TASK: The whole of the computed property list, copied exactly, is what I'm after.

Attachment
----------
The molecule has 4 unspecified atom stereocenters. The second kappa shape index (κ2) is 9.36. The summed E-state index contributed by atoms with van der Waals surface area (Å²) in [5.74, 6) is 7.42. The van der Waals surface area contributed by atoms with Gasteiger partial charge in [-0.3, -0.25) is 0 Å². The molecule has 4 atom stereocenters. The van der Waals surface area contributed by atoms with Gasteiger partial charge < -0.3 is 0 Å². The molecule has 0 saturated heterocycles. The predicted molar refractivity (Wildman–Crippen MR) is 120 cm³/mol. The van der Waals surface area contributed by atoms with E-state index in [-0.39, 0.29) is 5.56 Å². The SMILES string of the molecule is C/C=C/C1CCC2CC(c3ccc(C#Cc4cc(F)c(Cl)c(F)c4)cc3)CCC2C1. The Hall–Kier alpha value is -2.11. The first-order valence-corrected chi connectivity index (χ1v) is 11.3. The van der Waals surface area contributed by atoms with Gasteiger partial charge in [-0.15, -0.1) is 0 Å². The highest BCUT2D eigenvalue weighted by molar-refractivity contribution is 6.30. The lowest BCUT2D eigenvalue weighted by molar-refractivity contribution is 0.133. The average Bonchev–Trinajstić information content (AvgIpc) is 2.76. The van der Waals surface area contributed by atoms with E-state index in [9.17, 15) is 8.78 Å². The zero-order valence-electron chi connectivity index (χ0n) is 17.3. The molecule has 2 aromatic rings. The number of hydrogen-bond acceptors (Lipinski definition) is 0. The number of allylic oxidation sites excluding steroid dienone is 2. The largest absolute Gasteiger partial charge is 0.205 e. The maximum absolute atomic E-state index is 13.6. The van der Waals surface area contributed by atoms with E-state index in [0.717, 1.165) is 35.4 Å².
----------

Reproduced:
The molecule has 4 unspecified atom stereocenters. The second kappa shape index (κ2) is 9.36. The summed E-state index contributed by atoms with van der Waals surface area (Å²) in [5.74, 6) is 7.42. The van der Waals surface area contributed by atoms with Gasteiger partial charge in [-0.3, -0.25) is 0 Å². The molecule has 4 atom stereocenters. The van der Waals surface area contributed by atoms with Gasteiger partial charge < -0.3 is 0 Å². The molecule has 0 saturated heterocycles. The predicted molar refractivity (Wildman–Crippen MR) is 120 cm³/mol. The van der Waals surface area contributed by atoms with E-state index in [-0.39, 0.29) is 5.56 Å². The SMILES string of the molecule is C/C=C/C1CCC2CC(c3ccc(C#Cc4cc(F)c(Cl)c(F)c4)cc3)CCC2C1. The Hall–Kier alpha value is -2.11. The first-order valence-corrected chi connectivity index (χ1v) is 11.3. The van der Waals surface area contributed by atoms with Gasteiger partial charge in [-0.15, -0.1) is 0 Å². The highest BCUT2D eigenvalue weighted by molar-refractivity contribution is 6.30. The lowest BCUT2D eigenvalue weighted by molar-refractivity contribution is 0.133. The average Bonchev–Trinajstić information content (AvgIpc) is 2.76. The van der Waals surface area contributed by atoms with E-state index in [9.17, 15) is 8.78 Å². The zero-order valence-electron chi connectivity index (χ0n) is 17.3. The molecule has 2 aromatic rings. The number of hydrogen-bond acceptors (Lipinski definition) is 0. The number of allylic oxidation sites excluding steroid dienone is 2. The largest absolute Gasteiger partial charge is 0.205 e. The maximum absolute atomic E-state index is 13.6. The van der Waals surface area contributed by atoms with E-state index in [0.717, 1.165) is 35.4 Å².